FIG. lb illustrates the emission intensity characteristics of a source of light as a function of wavelength. The illustrated source would be an efficient one for the separation of the isotope I from the isotope II shown in FIG. la. In general, the absorption lines are relatively close together, such that the bandwidth of the source must be quite narrow. The manner in which a suitable source can be constructed will be described in more detail below.
Referring next to FIG. 2, I have illustrated one form of apparatus for separating isotopes such as those having the characteristics illustrated in FIG. la. The apparatus comprises a suitable gastight evacuable chamber 1, which may be reduced to a suitable low pressure by a conventional vacuum pump 3 connected thereto through a conduit 5. The pump 3 may incorporate a suitable forepump between the high vacuum pump and the atmosphere if desired, as determined by the required pressure in the housing I based on considerations discussed below.
A suitable gas source 7 having an outlet port in registry with a port 9 formed in the wall of the housing I is connected to the housing to supply a beam of particles to be separated. These particles may be in the form of atoms, ions, molecules, or fragments thereof. The source 7 may comprise a conventional molecular beam source such as a thermal evaporator, a thermal effuser, a laser evaporator, an ion-sputtering device, an electron-sputtering device, or the like. As will be described in more detail below, it may also comprise a supersonic nozzle.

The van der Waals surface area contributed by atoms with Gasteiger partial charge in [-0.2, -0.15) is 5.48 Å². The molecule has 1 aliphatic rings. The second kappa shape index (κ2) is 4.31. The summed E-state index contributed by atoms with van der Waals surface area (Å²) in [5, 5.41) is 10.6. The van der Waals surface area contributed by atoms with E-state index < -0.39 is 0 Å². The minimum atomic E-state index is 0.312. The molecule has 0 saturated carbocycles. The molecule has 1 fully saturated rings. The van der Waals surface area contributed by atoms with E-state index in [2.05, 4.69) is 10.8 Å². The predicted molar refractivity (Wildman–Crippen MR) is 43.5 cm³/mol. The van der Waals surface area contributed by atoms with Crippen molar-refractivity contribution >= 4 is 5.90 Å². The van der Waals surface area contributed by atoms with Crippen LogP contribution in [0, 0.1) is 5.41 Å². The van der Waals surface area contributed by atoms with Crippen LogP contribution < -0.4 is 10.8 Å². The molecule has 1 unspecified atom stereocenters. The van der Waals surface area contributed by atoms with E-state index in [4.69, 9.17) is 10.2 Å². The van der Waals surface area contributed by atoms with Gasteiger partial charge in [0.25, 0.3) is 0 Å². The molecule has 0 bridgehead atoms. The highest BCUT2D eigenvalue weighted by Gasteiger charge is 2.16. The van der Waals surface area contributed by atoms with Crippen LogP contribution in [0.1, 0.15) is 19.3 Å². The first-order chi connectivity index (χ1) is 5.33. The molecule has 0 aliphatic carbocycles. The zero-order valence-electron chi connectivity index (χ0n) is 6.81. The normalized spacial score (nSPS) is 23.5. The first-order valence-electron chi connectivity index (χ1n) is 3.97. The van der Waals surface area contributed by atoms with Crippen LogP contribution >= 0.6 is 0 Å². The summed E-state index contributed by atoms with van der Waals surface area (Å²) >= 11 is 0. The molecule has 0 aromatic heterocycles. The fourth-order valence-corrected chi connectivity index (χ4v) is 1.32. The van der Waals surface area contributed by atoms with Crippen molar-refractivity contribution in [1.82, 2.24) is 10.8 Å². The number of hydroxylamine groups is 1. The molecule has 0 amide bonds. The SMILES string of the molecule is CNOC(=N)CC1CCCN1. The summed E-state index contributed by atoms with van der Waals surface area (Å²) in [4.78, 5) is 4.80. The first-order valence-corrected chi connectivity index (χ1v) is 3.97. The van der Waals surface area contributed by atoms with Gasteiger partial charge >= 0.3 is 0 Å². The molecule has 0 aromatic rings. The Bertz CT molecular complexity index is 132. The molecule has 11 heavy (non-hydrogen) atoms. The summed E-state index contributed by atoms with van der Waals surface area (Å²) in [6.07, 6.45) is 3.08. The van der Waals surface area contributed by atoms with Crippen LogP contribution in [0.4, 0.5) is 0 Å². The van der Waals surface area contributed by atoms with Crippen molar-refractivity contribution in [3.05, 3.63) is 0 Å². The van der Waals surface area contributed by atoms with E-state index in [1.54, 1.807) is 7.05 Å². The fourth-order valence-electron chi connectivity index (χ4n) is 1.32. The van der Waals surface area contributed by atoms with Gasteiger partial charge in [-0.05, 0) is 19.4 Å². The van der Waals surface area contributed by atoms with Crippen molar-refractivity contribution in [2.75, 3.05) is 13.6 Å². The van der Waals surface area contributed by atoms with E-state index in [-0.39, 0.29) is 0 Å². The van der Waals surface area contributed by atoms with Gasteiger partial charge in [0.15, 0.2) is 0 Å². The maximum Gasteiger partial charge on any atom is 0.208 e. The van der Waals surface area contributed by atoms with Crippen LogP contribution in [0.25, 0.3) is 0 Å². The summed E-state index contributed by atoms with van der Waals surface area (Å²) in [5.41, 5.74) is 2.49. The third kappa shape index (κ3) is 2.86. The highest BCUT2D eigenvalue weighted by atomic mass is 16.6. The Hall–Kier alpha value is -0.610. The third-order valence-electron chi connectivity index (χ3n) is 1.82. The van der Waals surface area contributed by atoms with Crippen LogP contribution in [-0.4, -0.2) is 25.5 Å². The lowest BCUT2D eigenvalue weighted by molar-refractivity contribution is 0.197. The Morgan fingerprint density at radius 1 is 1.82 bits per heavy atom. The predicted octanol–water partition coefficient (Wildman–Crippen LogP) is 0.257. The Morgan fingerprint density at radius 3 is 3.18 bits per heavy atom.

As indicated at 11, conventional slits are preferably provided in the housing I to confine the beam of particles I3 emerging from the source 7 and prevent lateral spreading that would decrease the efficiency of the separation process. The beam I3 is directed toward, and undeflected particles 15 in the beam continue toward, a collection chamber 17 formed in the end wall of the housing 11. The chamber I7 may comprise a conventional trap for collecting the undeflected beam particles in the beam 15, and is preferably connected to a suitable isotopes in the beam 13. As will appear, these light-absorbing isotopes will receive a momentum contribution in the sense of the direction of propagation of the beam 25 from the light source 21 and will accordingly form a deflected beam 27 that will be highly enriched in the selectively absorbing isotope. This beam may be collected in a trap comprising a collection chamber 29 formed in the end wall of the housing, and communicating with an exhaust pump 31. Collection may be by condensation or vapor deposition of the enriched streams I5 and 27 on suitable plates, may be accomplished by filters in the lines controlled by the pumps l9 and 31, or may take other forms known to those skilled in the art.
The mechanism by which isotope separation is effected by the apparatus of FIG. 2 will next be considered. First, it is essential that the light source 21 have a frequency appropriate for absorption by the intended isotope and be sufficiently narrow in bahdwidth so that the source line does not substantially overlap the absorption line of more than one isotope. Such a light source may be formed in any one of several known ways, depending upon the wavelength and power desired. One such source is in the form of a monoisotopic lamp, comprising a thermally excited mass of a single isotopic individual. Atomic beam resonance lamps are also useful. Such a resonance lamp will in general produce light at a number of frequencies. In order to separate the desired frequency, a negative filter cell can be employed. Such a filter cell can be made in the form of a transparent chamber, in the path of the beam from the resonance lamp, containing in gaseous form all of the isotopes of the element to be separated except that one which it is desiredto separate. The isotopes in the filter cell will absorb substantially all of the light at the frequencies other than those selectively absorbed by the desired isotope.